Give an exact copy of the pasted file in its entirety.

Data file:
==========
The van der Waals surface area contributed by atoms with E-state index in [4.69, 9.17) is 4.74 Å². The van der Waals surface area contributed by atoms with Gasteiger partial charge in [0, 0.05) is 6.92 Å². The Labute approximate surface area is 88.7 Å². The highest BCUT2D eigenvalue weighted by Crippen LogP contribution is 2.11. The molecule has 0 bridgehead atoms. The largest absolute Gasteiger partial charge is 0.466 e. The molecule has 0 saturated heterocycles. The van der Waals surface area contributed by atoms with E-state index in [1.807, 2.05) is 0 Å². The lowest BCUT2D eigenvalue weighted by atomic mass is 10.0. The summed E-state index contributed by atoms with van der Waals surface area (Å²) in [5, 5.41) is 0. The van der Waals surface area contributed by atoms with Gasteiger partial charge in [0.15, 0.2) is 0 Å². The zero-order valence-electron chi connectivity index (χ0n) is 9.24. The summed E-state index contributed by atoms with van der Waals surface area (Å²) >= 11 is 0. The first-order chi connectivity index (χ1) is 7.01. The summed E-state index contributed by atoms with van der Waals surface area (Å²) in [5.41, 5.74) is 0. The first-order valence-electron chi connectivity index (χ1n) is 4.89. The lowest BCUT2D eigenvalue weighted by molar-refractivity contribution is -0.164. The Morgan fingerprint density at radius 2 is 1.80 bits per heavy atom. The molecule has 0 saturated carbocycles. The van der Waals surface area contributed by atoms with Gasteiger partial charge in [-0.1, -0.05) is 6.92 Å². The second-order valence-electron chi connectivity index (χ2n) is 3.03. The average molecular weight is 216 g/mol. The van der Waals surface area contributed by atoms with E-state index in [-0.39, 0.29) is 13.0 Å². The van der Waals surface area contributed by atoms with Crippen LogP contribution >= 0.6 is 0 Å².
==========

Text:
The van der Waals surface area contributed by atoms with E-state index in [4.69, 9.17) is 4.74 Å². The van der Waals surface area contributed by atoms with Gasteiger partial charge in [0, 0.05) is 6.92 Å². The Labute approximate surface area is 88.7 Å². The highest BCUT2D eigenvalue weighted by Crippen LogP contribution is 2.11. The molecule has 0 bridgehead atoms. The largest absolute Gasteiger partial charge is 0.466 e. The molecule has 0 saturated heterocycles. The van der Waals surface area contributed by atoms with E-state index in [1.807, 2.05) is 0 Å². The lowest BCUT2D eigenvalue weighted by atomic mass is 10.0. The summed E-state index contributed by atoms with van der Waals surface area (Å²) in [5, 5.41) is 0. The van der Waals surface area contributed by atoms with Gasteiger partial charge in [0.15, 0.2) is 0 Å². The zero-order valence-electron chi connectivity index (χ0n) is 9.24. The summed E-state index contributed by atoms with van der Waals surface area (Å²) >= 11 is 0. The first-order chi connectivity index (χ1) is 7.01. The summed E-state index contributed by atoms with van der Waals surface area (Å²) in [5.41, 5.74) is 0. The first-order valence-electron chi connectivity index (χ1n) is 4.89. The lowest BCUT2D eigenvalue weighted by molar-refractivity contribution is -0.164. The Morgan fingerprint density at radius 2 is 1.80 bits per heavy atom. The molecule has 0 saturated carbocycles. The van der Waals surface area contributed by atoms with Gasteiger partial charge in [-0.1, -0.05) is 6.92 Å². The second-order valence-electron chi connectivity index (χ2n) is 3.03. The average molecular weight is 216 g/mol. The van der Waals surface area contributed by atoms with E-state index in [-0.39, 0.29) is 13.0 Å². The van der Waals surface area contributed by atoms with Crippen LogP contribution >= 0.6 is 0 Å².